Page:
One of my favorite artists is Maria Hupfield. I first came to know of Hupfield's work when my friend Amber-Dawn Bear Robe lassoed Hupfield into submitting some art for Red Ink Magazine back in 2005.
Hupfield is of Anishnaabe (Ojibway) heritage, and a member of Wasauksing First Nation, in Ontario. She works with photography, sculpture, installation and performance art. Last August, a group of us were participants in Vestige Vagabond - a public art performance by Hupfield and Charlene Vickers held during the annual Santa Fe Indian Market (left).
Using clothing and other items drawn from the usual mainstream representations of Native Americans (such as fringe and braids), Hupfield and Vickers involved the tourist art market audience to question and comment on objects, aesthetics, functionality, and value systems. (Click here to read Cherokee artist and art historian Lara Evans' review of the performance.)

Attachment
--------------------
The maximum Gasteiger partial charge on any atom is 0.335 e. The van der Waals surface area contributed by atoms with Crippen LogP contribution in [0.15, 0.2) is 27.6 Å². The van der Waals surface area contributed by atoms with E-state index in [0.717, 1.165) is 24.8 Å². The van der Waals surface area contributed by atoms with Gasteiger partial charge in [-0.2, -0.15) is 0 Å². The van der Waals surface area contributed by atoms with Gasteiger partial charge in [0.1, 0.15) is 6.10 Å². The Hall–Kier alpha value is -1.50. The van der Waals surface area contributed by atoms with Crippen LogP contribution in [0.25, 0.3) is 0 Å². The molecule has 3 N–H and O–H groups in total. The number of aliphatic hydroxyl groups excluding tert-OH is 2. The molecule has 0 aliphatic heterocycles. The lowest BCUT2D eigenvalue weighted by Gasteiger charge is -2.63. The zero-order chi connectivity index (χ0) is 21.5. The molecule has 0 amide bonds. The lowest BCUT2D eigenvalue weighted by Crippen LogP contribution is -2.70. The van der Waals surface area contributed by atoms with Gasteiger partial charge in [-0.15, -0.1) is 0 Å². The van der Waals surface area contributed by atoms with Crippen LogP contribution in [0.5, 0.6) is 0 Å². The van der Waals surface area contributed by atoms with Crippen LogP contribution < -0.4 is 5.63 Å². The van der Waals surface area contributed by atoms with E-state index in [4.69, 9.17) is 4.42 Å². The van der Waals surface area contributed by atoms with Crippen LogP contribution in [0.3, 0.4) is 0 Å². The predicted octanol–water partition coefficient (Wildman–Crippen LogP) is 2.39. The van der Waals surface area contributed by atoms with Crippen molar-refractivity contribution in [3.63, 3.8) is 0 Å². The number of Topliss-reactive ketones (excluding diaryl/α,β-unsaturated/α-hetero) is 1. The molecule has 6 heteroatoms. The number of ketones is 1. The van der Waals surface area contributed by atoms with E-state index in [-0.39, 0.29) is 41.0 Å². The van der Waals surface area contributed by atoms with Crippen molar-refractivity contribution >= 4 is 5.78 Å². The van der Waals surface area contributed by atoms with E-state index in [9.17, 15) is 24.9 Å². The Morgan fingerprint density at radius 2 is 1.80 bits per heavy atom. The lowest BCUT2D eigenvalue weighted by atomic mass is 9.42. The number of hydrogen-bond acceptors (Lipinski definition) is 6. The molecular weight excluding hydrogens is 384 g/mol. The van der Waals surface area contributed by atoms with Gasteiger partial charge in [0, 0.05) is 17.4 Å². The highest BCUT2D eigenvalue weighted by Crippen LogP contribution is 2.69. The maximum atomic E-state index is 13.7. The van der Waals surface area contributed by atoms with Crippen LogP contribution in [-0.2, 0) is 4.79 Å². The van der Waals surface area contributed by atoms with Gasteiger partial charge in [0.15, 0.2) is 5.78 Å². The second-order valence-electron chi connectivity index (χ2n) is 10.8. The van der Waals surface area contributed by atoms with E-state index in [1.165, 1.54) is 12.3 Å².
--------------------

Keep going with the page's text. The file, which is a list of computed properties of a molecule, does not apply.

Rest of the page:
Hupfield's work will also be on display, along with other Native American/First Nations artists, at the upcoming Beat Nation: Art, Hip Hop and Aboriginal Culture show at the Vancouver Art Gallery.
Beat Nation highlights artists who fuse urban pop culture movements with Aboriginal identity. The press release explains, "While this exhibition takes its starting point from hip hop, it branches out to include artists who use pop culture, graffiti, fashion and other signifiers of urban life in combination with more traditional forms of Aboriginal identity."
Hupfield's section of the show will feature a series of new work based on her performance art explorations in Brooklyn over the past two years.
She states, "Using found and handmade items I locate the body as a site of resistance and agency through movement, repetition and sound. It is through my work that I insert myself into new conversations with objects functioning as tools; bones quantify cultural memory, bear masks channel connection with the natural world, jingle boots track basic body rhythms and blankets signal survival." (Click here to read more at Hupfield's website.)
Beat Nation opens Saturday, February 25, but if you're a VAG member, you can get a sneak preview the evening before, and catch the FUSE show that night when "Art, Hip Hop and Aboriginal culture take over the Gallery." Plans for an after AFTER party are also brewing.
Join Kathleen Ritter, associate curator, and independent curator Tania Willard for a tour of the Beat Nation exhibition on Saturday, February 25, at 2pm.